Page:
Author(s): J. M. Barrie
Peter Pan, the "boy who would not grow up", originally appeared as a baby living a magical life among birds and fairies in J.M. Barrie's sequence of stories, "Peter Pan in Kensington Gardens". His later role as flying boy hero was brought to the stage by Barrie in the beloved play "Peter Pan", which opened in 1904 and became the novel "Peter and Wendy" in 1911. In a narrative filled with vivid characters, epic battles, pirates, fairies, and fantastic imagination, Peter Pan's adventures capture the spirit of childhood - and of rebellion against the role of adulthood in conventional society. This edition includes the novel and the stories, as well as an introduction by eminent scholar Jack Zipes. Looking at the man behind Peter Pan and sifting through the psychological interpretations that have engaged many a critic, Zipes explores the larger cultural and literary contexts in which we should appreciate Barrie's enduring creation and shows why Peter Pan is a work not for children but for adults seeking to reconnect with their own imagination.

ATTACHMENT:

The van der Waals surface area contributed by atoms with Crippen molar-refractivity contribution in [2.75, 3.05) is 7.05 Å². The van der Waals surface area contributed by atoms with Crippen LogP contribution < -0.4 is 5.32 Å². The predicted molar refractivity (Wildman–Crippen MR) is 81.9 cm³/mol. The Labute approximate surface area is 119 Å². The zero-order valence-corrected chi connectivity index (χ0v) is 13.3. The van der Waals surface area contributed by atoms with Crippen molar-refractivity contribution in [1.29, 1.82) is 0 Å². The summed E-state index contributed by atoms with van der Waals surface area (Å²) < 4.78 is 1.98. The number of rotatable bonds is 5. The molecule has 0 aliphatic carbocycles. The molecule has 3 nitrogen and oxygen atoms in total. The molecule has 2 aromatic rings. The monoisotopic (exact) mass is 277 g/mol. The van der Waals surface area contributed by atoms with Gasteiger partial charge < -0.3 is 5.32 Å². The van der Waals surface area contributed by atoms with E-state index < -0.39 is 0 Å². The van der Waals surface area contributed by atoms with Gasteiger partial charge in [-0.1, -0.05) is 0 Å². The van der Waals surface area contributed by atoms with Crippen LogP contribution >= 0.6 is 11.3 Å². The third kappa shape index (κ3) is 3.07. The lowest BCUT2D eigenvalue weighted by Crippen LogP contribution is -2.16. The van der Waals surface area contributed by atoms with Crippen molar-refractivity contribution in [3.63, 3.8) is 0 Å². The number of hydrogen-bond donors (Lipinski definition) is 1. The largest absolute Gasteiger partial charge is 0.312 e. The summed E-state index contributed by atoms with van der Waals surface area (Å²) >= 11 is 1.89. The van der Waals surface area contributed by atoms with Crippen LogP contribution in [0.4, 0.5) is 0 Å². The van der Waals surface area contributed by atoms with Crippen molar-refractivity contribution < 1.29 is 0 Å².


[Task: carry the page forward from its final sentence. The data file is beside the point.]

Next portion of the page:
James Matthew Barrie lived from 1860 to 1937. He was born in Scotland, the son of a weaver. He adored his mother, Margaret Ogilvie - it was the Scottish fashion in those days for wives to keep their maiden names - and, although the family were quite poor she made sure that he was educated. James moved to London in 1885 to follow a literary career. He first wrote short stories and later successful plays which made him rich and famous. He was very nervous when he gave Peter Pan to his theatrical manager because it was a child's fantasy, the first and only time he had ever written especially for children. But Peter Pan with its flying and theatrical devices was a huge success and continues to be performed today. In 1911 James Barrie turned his play into a novel, one of the most thrilling and magical of all the great adventures that have been written for children.